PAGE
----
Now, in The Corrosion of Conservatism, Boot charts his ideological odyssey. He deftly recounts his early attraction to the conservative cause and his revulsion at its embrace of Trump. For Boot, who immigrated to the United States from the Soviet Union as a child, the 2016 election felt like back to the future. As Trump sailed toward the Republican nomination, Boot’s Twitter account and email began to fill up with anti-Semitic, pro-Trump messages. He became increasingly alienated from the conservatives who ended up trying to curry favor with Trump, ranging from Rubio to Paul Ryan. He had naively expected them to repudiate Trump’s authoritarianism. When they didn’t, he felt betrayed.

For Boot, it was personal. Joining the conservative movement had been part of coming to America. It gave a young immigrant from Moscow a sense of identity and mission. In contrast to Kristol, who has already begun plotting to stymie Trump in the 2020 primaries, or Frum, who has sought to chart the ideological course of the GOP in books like Dead Right, Boot was never a Republican operative. He isn’t trying to rescue the GOP to restore the old order. Instead, he is a historian who has always relished being an intellectual dissident. His basic temperament hasn’t changed at all, which is why he may be the ultimate neocon.

The value of Boot’s book does not rest in any original political analysis. Instead, he explains what it was like to immerse himself in what amounted to a conservative madrassa. In describing his self-conversion from zealot to apostate, he emerges as the Candide of the right.

Now it’s the Republican Party, not the left, that is in his sights. He understands that he missed the real danger to freedom that was right in front of his nose: a party that flirted with white nationalism, cozied up to Russian autocracy, and toppled into obsessive conspiracy mongering. And he is haunted by a question: “Did I somehow contribute to the rise of this dark force in American life with my advocacy for conservatism?”

Unlike previous accounts of breaking with the right, such as Garry Wills’s Confessions of a Conservative, the value of Boot’s book does not rest in any original political analysis. Instead, he explains what it was like to immerse himself in what amounted to a conservative madrassa. In describing his self-conversion from zealot to apostate, he emerges as the Candide of the right, offering fascinating insights into the psychology of a true believer. His fervor for explaining why the right is wrong brings to mind Arthur Koestler’s remark in The God That Failed: “When all is said, we ex-communists are the only people on your side who know what it’s all about.”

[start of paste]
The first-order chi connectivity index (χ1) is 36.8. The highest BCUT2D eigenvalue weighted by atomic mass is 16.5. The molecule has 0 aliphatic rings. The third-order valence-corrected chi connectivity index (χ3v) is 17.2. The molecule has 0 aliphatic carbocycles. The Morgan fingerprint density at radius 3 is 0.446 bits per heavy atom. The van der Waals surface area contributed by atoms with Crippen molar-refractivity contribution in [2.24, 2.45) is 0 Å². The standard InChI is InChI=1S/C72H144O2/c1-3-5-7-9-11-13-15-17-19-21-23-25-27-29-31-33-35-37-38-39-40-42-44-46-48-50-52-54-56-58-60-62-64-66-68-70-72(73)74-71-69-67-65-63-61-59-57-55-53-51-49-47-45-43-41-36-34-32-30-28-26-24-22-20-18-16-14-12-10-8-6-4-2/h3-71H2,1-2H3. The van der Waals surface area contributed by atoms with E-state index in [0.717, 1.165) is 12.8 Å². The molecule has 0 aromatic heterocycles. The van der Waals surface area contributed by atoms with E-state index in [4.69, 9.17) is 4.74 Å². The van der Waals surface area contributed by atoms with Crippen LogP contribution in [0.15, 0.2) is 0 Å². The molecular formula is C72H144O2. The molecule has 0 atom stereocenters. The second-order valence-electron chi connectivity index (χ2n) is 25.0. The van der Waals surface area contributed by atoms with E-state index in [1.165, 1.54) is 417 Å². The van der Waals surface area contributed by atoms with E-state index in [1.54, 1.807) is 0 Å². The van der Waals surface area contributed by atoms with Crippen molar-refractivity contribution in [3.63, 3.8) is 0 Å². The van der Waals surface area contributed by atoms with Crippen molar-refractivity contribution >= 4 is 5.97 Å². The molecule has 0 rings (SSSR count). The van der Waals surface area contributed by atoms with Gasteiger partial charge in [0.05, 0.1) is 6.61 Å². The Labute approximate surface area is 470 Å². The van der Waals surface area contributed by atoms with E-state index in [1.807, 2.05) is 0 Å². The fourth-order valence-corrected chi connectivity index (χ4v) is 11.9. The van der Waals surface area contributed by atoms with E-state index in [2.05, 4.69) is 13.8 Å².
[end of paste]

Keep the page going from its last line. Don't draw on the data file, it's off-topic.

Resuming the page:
Boot, who was born in 1969 in Moscow, had firsthand experience with communism and was deeply shaped by the persecution of Soviet Jews. His parents divorced when he was two, but both later immigrated to America. Boot’s father, Alexander, was a dissident who distributed samizdat and managed to get out in 1973. His mother emigrated with Max in 1976 and then taught Russian in California.

Boot makes it clear that his enthusiasm for his father—a self-described monarchist who now lives in England and devotes his time to denouncing atheism and the welfare state—is quite constrained. But Alexander’s gift of a National Review subscription to Max when he was thirteen left a lasting imprint. The younger Boot absorbed the worldview of its writers, ranging from the reactionary Austrian aristocrat Erik von Kuehnelt-Leddihn to William F. Buckley Jr. himself. Boot also read up on the standard conservative texts: Whittaker Chambers’s Witness, F. A. Hayek’s The Road to Serfdom, and Russell Kirk’s The Conservative Mind. Ronald Reagan, who inveighed against the “evil empire” that Max and his parents had fled, was Boot’s contemporary hero. The liberals who preached détente with the Soviet Union, or even accommodation, were the new appeasers.